Historians may well conclude it was more luck than judgement that allowed David Cameron to pull off the gamble that helped prevent the massacre of Benghazi and played a large role in aiding the defeat of Colonel Gaddafi.
It’s no wonder the imminent overthrow of the Libyan dictator had the Prime Minister rush back to the capital from his holiday a lot faster than when the recent riots set Tottenham and elsewhere a-blaze.
With the Government’s economic policy mired in zero growth and U-turns the order of the day, Cameron’s veneer of competence was being rapidly chipped away and he needed some good news. It’s come from an unexpected quarter.
The PM was thin on foreign affairs when he entered Downing Street to head the Coalition last year. It didn’t seem to matter because he promised voters the new government wouldn’t be following in New Labour’s interventionist footsteps.
Along comes the Arab Spring and he and his foreign secretary William Hague surprise everyone – their party, the military, Nato, President Obama, and the United Nations - by pressing hard for a no-fly zone to help defend the Libyan rebels.
I’ve no doubt they feared a humanitarian catastrophe in Benghazi but I wonder how much they genuinely believed a no-fly zone was possible given it required unequivocal United Nations backing.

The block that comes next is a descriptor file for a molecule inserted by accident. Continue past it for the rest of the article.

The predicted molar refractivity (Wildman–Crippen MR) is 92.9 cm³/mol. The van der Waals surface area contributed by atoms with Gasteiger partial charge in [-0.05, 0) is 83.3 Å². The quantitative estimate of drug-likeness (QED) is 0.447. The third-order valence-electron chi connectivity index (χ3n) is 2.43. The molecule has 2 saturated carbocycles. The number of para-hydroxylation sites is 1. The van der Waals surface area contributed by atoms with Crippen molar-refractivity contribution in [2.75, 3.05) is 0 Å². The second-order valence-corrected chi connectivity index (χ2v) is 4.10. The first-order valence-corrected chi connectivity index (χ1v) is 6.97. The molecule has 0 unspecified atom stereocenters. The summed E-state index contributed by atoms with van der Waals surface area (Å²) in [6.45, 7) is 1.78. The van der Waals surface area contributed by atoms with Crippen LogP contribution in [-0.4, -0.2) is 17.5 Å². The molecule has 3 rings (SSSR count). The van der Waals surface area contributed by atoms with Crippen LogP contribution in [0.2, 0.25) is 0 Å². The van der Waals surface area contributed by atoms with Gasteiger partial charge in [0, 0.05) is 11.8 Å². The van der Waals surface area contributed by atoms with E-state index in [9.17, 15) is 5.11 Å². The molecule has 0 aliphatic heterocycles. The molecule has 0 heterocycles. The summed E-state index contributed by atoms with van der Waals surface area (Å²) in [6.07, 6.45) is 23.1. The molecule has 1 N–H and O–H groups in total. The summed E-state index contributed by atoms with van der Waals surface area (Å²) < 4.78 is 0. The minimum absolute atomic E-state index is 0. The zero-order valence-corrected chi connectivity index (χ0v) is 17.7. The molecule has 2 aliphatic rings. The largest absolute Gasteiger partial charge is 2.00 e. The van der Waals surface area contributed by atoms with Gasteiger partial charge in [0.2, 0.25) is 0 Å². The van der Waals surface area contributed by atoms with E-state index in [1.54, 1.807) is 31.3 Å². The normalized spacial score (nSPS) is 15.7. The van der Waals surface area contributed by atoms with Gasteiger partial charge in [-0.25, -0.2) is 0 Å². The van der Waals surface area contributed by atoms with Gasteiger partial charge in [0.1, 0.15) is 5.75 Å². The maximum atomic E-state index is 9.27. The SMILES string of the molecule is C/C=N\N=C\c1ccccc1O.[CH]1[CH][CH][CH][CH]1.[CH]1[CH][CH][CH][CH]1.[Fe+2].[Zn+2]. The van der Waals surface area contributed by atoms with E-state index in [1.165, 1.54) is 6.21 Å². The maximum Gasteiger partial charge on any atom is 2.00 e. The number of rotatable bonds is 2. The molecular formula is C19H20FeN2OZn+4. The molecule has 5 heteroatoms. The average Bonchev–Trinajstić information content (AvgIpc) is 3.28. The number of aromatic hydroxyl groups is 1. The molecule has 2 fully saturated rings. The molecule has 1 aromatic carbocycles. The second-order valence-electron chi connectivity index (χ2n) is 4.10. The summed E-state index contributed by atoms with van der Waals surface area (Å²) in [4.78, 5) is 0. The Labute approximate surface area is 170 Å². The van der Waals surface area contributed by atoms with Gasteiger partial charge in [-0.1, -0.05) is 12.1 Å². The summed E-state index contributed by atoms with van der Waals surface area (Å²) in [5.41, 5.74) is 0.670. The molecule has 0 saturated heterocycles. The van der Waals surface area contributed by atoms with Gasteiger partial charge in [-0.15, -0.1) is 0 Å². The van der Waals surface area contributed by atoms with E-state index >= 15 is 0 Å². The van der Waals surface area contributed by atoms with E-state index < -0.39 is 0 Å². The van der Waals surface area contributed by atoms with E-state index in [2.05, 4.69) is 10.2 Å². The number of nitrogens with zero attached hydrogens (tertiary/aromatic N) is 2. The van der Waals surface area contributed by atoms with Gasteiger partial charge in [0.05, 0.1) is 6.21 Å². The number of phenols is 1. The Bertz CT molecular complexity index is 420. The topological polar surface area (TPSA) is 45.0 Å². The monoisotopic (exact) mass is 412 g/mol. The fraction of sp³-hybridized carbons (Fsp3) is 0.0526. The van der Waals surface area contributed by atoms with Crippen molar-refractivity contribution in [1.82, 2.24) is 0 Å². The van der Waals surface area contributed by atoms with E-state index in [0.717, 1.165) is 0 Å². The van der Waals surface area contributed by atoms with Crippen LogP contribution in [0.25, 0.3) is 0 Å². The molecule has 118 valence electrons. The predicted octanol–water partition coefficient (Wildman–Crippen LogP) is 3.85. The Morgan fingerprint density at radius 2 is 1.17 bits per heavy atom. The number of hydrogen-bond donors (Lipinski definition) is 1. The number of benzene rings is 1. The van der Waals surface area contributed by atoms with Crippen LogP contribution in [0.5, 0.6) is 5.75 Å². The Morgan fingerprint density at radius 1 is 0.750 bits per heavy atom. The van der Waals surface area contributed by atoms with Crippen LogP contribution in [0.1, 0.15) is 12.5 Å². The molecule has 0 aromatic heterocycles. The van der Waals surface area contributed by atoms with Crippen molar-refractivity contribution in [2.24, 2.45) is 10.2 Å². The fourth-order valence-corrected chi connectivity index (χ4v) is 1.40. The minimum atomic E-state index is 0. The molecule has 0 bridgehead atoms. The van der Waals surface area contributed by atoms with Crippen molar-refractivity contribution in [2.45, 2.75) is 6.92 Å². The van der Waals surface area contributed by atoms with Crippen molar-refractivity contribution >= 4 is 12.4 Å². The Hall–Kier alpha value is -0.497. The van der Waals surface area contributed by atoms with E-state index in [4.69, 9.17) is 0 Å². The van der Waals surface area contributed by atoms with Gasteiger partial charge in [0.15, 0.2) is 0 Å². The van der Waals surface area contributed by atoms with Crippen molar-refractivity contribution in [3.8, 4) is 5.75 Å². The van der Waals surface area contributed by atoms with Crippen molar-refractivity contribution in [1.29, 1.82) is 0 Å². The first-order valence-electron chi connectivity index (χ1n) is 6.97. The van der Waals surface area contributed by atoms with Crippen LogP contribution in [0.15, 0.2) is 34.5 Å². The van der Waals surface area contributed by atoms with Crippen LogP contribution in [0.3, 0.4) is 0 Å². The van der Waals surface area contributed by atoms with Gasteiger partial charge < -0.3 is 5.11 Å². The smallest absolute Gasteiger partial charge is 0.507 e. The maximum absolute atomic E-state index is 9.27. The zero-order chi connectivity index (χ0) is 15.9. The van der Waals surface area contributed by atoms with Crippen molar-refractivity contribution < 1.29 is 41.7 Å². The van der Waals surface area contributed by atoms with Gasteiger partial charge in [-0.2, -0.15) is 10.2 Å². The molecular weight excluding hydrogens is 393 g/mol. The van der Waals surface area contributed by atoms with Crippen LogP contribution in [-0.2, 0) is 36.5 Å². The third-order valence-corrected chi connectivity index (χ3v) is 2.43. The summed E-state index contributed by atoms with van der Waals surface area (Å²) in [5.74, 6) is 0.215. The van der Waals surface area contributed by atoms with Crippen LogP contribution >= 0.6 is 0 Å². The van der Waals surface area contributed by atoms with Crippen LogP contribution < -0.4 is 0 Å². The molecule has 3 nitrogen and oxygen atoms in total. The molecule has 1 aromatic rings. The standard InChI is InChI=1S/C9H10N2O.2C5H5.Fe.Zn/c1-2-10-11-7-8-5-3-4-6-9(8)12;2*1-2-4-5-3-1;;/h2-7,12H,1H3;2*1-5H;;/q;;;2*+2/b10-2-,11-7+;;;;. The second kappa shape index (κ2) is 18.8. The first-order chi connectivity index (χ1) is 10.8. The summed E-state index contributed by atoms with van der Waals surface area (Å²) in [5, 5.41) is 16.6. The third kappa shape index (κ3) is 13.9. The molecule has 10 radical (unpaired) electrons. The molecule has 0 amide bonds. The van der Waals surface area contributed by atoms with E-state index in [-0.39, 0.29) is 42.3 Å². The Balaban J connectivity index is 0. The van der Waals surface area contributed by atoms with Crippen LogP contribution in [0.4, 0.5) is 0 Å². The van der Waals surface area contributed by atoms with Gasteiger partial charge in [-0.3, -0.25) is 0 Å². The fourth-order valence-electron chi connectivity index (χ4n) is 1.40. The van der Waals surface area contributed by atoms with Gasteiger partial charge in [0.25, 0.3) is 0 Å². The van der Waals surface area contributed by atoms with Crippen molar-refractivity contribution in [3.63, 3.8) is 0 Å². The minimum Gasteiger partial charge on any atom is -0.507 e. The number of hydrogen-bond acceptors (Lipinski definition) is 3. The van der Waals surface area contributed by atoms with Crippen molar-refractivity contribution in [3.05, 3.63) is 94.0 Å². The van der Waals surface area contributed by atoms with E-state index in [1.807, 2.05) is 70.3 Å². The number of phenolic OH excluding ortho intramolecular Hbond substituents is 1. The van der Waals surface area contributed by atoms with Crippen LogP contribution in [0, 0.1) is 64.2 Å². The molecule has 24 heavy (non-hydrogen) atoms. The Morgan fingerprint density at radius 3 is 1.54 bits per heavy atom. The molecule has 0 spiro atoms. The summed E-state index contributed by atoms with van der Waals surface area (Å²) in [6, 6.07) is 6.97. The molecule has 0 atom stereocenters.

Whatever the truth, with France’s President Sarkozy on board UN Resolution 1973 was passed by the Security Council supporting intervention short of invasion by ground forces.
Perhaps Cameron believed Gaddafi would be swept from power with the same ease that ended hated regimes in Tunisia and Egypt. This was not to be but happily it looks as though after six bitter months the tyrant's end is nigh.
Cameron can now go to the autumn Tory Party conference with an international success under his belt rather than having to defend what looked like becoming an open-ended, expensive, and ill-conceived adventure in the Middle East.
The Prime Minister isn’t home and dry yet. If the rebels turn on each other and bloodshed continues, Cameron would carry a share of the blame even though the fate of the Libyan people must be in their own hands.
Whether fairly or not the Prime Minister would be accused of repeating the mistakes the Allies made in Iraq in having no plans for the country after the fall of Saddam Hussein.
Meanwhile I hope in healing its wounds Britain gets its fair share of the reconstruction work in Libya in light of the cost of bringing down Gaddafi to our Exchequer.